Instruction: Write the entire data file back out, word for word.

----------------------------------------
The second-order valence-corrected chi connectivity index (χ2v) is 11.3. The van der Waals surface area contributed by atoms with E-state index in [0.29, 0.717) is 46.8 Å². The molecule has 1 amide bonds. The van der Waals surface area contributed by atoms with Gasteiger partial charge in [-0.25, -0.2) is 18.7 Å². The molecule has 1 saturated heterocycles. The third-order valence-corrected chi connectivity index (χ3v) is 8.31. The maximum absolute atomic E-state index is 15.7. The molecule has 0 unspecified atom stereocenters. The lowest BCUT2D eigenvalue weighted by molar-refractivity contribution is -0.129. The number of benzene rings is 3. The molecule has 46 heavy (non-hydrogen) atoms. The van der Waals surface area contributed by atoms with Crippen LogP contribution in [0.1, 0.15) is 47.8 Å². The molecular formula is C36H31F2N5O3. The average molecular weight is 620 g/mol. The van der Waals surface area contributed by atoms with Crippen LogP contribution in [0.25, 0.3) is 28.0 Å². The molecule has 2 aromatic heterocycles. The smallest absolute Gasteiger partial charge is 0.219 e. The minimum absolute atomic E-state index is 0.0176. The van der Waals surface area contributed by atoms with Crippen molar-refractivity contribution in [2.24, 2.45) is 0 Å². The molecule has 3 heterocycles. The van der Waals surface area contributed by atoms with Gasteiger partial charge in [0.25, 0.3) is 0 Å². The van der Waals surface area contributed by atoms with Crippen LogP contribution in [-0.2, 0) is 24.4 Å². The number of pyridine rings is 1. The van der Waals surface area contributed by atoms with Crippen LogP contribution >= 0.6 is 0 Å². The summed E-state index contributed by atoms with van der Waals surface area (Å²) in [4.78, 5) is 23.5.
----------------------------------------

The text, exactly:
The second-order valence-corrected chi connectivity index (χ2v) is 11.3. The van der Waals surface area contributed by atoms with E-state index in [0.29, 0.717) is 46.8 Å². The molecule has 1 amide bonds. The van der Waals surface area contributed by atoms with Gasteiger partial charge in [-0.25, -0.2) is 18.7 Å². The molecule has 1 saturated heterocycles. The third-order valence-corrected chi connectivity index (χ3v) is 8.31. The maximum absolute atomic E-state index is 15.7. The molecule has 0 unspecified atom stereocenters. The lowest BCUT2D eigenvalue weighted by molar-refractivity contribution is -0.129. The number of benzene rings is 3. The molecule has 46 heavy (non-hydrogen) atoms. The van der Waals surface area contributed by atoms with Crippen LogP contribution in [0.1, 0.15) is 47.8 Å². The molecular formula is C36H31F2N5O3. The average molecular weight is 620 g/mol. The van der Waals surface area contributed by atoms with Crippen LogP contribution in [0.25, 0.3) is 28.0 Å². The molecule has 2 aromatic heterocycles. The smallest absolute Gasteiger partial charge is 0.219 e. The minimum absolute atomic E-state index is 0.0176. The van der Waals surface area contributed by atoms with Crippen molar-refractivity contribution in [2.24, 2.45) is 0 Å². The molecule has 3 heterocycles. The van der Waals surface area contributed by atoms with Gasteiger partial charge in [0.25, 0.3) is 0 Å². The van der Waals surface area contributed by atoms with Crippen LogP contribution in [-0.2, 0) is 24.4 Å². The number of pyridine rings is 1. The van der Waals surface area contributed by atoms with Crippen LogP contribution >= 0.6 is 0 Å². The summed E-state index contributed by atoms with van der Waals surface area (Å²) in [4.78, 5) is 23.5.